Yeah, Mike Hammer's line is echoed by Nicholson in The Departed. After assassinating a woman he remarks to his associate, "She fell funny." There's something sympathetic and even likeable about the monsters Jack creates on screen. He certainly is an icon of The Savage American, who apparently has evolved from The Quiet American. I wonder if he'll portray George Bush someday. That would be interesting---if it's a good script and director.
10 Oct 2006 @ 15:43 by Quinty @22.214.171.124 : Nicholson as Bush?
Can you imagine Nicholson as Alfred E. Newman?
He would have to master a giggle. Now that's something to imagine: Nicholson giggling like Bush. Winking and smirking no matter what he talks about. Bombs dropping. Arms and legs flying. The price of pet goldfish at WalMart. All delivered with the same sententious tone of voice. They have nukes! They have jelly beans! They are good! They are evil! The nation's laundry needs more starch! We start bombing tomorrow!
And Nicholson's height would have to be cut down somewhat, since he appears to be a bit too tall to convincingly offer the same swagger. My father says that John Ford tought John Wayne how to walk. We saw Bush master his walking style when he became president. In the beginning they must have left the coat hanger in his jacket just to help him out a bit. Now he has it down cold. I'll say one thing for Ronald Reagan: at least his manly walk was convincing. Bush's walk makes him look like an embarrassing clown.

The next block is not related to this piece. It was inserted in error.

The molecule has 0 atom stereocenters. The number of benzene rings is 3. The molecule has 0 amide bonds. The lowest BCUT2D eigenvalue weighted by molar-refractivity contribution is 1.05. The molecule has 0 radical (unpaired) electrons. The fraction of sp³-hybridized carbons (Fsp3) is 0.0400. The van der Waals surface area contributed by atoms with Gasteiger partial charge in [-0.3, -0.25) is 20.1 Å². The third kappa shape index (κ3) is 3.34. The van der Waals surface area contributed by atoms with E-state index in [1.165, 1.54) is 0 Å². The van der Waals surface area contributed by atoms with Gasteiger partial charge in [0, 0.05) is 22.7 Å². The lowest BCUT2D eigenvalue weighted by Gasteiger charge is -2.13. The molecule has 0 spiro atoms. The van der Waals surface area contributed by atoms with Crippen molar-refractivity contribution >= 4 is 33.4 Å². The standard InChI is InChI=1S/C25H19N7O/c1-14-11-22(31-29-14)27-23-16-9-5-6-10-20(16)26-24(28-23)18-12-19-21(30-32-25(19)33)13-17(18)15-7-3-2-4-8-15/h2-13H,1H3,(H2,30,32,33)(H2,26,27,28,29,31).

Can Nicholson capture all that? Is Bush to comically off kilter even for Jack Nicholson? No. someone like Mickey Rooney would be required to do Bush.
Nobody would believe it!
Other entries in Projects
18 Nov 2008 @ 23:51: The Day John Kennedy Was Shot
27 Jun 2008 @ 12:06: The Poor In The US Are Sick And Dying: Happy?
27 Mar 2008 @ 11:26: Green Energy Development
24 Jan 2008 @ 09:58: Getting Drunk For Dr. King
12 Nov 2007 @ 11:23: Re: happy veteran's day & Pakistan?
16 Jul 2007 @ 09:28: Constitutional Crisis
25 Apr 2007 @ 09:53: Reeling In Rove
23 Mar 2007 @ 11:39: The Phil Mattson Message Board
4 Mar 2007 @ 12:17: Global Warming Gets Hot
17 Dec 2006 @ 12:40: Distracted On Sunday